I've had so much success in communicating, and getting people to move a little bit beyond the way their thinking, that I don't think of myself as courageous, only as lucky to have so many opportunities to engage in that way.
I also feel that way about the country. There's no one who was more antiwar during the Vietnam War, and I was disabused in many myths I had about the country.
But consider this. Here is someone who studied one particular issue -- settlements in the occupied territories and how they would prevent peace -- and I don't think that anyone had studied this more than I had. And in 1989, I was called by the first President Bush to the White House for a closed discussion, "What should we do about this?" And for an hour and a half I got to talk to the president and his top advisors, and helped, I think, to convince them to give the kind of speech that James Baker gave to AIPAC [the American Israel Public Affairs Committee], which led to the loan guarantees suspension, which led to the victory of the Rabin government, I believe -- Rabin over Shamir in the 1992 elections, and then led to Oslo.
So I feel that the country has opened the door to someone who wouldn't have much of a reason to believe could exercise that much influence. The idea that it may have taken some courage, again, that's not something that I feel, particularly.
One view of a social scientist is that you apply rationality, you publish a book and then go on to the next book. But very clearly in what you're saying is a notion of advocacy and seeking to help effect change beyond just the writing of a book. I'm curious whether you think what I just said is fair, and how you as a social scientist reconcile this concern about looking at a problem like a scientist on the one hand, and on the other hand, drawing on these emotions and passion to actually try to change things.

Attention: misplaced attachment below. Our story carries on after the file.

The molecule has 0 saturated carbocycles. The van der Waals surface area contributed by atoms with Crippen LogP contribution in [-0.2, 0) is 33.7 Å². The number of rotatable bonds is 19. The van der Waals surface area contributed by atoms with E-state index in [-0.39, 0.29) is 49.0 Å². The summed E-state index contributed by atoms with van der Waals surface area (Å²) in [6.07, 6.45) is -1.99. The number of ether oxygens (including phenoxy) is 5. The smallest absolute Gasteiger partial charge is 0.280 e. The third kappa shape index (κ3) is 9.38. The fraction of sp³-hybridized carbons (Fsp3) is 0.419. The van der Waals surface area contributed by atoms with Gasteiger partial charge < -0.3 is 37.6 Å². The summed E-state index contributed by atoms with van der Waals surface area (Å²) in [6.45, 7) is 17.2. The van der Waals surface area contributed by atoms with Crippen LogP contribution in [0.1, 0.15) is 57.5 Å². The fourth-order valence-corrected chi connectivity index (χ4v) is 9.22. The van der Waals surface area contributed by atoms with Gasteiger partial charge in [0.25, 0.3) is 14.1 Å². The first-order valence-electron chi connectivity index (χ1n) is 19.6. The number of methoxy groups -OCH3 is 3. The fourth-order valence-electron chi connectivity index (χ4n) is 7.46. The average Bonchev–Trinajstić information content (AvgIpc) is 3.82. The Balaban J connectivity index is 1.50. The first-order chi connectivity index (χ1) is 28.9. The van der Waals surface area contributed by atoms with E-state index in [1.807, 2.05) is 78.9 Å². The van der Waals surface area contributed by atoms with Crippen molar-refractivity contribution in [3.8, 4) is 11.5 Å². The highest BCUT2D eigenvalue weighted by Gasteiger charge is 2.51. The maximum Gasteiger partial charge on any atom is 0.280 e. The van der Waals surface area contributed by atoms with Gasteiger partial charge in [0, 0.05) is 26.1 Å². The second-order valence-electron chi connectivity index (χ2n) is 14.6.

Well, Gramsci said you can't really have knowledge, discipline in science without passion. Nobody is going to sit at a bench for fourteen hours a day studying unless he feels that there's a real driving purpose behind it. A lot of science can be twisted and distorted by that kind of passion. The key for me, as I said earlier, is to set up a problem that stands on its own, so when you start to communicate about it, you can't tell what the solution to this problem is going to mean for the issue at stake. And the value of the science is in solving that problem. It may very well happen that as a result of solving that problem, you look at the problem of interest, the political issue, in a totally different way; but the science has to stand on its own.